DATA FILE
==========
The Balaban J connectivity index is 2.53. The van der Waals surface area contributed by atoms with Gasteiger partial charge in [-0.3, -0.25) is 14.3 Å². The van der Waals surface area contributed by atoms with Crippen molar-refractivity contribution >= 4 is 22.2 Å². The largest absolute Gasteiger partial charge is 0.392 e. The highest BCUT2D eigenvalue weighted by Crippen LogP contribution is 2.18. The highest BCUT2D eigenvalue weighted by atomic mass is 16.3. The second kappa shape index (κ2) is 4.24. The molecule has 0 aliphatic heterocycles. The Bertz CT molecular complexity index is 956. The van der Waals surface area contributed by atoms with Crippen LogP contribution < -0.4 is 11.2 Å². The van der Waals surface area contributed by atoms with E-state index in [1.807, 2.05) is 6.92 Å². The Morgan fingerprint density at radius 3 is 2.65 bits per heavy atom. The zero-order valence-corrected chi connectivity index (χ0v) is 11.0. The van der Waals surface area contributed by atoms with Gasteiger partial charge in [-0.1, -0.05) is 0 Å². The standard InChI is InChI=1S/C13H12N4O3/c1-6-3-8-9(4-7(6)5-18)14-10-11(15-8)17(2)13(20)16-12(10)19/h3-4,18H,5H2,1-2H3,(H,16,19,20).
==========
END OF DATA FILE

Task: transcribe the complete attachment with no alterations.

The Balaban J connectivity index is 2.53. The van der Waals surface area contributed by atoms with Gasteiger partial charge in [-0.3, -0.25) is 14.3 Å². The van der Waals surface area contributed by atoms with Crippen molar-refractivity contribution >= 4 is 22.2 Å². The largest absolute Gasteiger partial charge is 0.392 e. The highest BCUT2D eigenvalue weighted by Crippen LogP contribution is 2.18. The highest BCUT2D eigenvalue weighted by atomic mass is 16.3. The second kappa shape index (κ2) is 4.24. The molecule has 0 aliphatic heterocycles. The Bertz CT molecular complexity index is 956. The van der Waals surface area contributed by atoms with Crippen LogP contribution < -0.4 is 11.2 Å². The van der Waals surface area contributed by atoms with E-state index in [1.807, 2.05) is 6.92 Å². The Morgan fingerprint density at radius 3 is 2.65 bits per heavy atom. The zero-order valence-corrected chi connectivity index (χ0v) is 11.0. The van der Waals surface area contributed by atoms with Gasteiger partial charge in [-0.1, -0.05) is 0 Å². The standard InChI is InChI=1S/C13H12N4O3/c1-6-3-8-9(4-7(6)5-18)14-10-11(15-8)17(2)13(20)16-12(10)19/h3-4,18H,5H2,1-2H3,(H,16,19,20).